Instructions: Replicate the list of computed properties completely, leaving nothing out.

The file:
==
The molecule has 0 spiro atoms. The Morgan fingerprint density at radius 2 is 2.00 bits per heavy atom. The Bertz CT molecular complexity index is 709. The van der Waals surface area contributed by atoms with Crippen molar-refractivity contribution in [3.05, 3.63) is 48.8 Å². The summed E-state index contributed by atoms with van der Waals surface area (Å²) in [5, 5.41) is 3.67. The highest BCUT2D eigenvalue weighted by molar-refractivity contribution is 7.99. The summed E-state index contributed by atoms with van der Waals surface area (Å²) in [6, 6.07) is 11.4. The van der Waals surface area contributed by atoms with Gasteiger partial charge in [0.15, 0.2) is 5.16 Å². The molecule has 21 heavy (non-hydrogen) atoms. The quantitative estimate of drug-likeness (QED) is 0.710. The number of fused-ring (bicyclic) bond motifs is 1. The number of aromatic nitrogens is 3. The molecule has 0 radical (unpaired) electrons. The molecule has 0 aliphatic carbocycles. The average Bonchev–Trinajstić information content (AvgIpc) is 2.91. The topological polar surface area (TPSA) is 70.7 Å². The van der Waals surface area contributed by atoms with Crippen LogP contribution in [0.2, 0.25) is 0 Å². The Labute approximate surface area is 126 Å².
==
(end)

The molecule has 0 spiro atoms. The Morgan fingerprint density at radius 2 is 2.00 bits per heavy atom. The Bertz CT molecular complexity index is 709. The van der Waals surface area contributed by atoms with Crippen molar-refractivity contribution in [3.05, 3.63) is 48.8 Å². The summed E-state index contributed by atoms with van der Waals surface area (Å²) in [5, 5.41) is 3.67. The highest BCUT2D eigenvalue weighted by molar-refractivity contribution is 7.99. The summed E-state index contributed by atoms with van der Waals surface area (Å²) in [6, 6.07) is 11.4. The van der Waals surface area contributed by atoms with Gasteiger partial charge in [0.15, 0.2) is 5.16 Å². The molecule has 21 heavy (non-hydrogen) atoms. The quantitative estimate of drug-likeness (QED) is 0.710. The number of fused-ring (bicyclic) bond motifs is 1. The number of aromatic nitrogens is 3. The molecule has 0 radical (unpaired) electrons. The molecule has 0 aliphatic carbocycles. The average Bonchev–Trinajstić information content (AvgIpc) is 2.91. The topological polar surface area (TPSA) is 70.7 Å². The van der Waals surface area contributed by atoms with Crippen LogP contribution in [0.2, 0.25) is 0 Å². The Labute approximate surface area is 126 Å².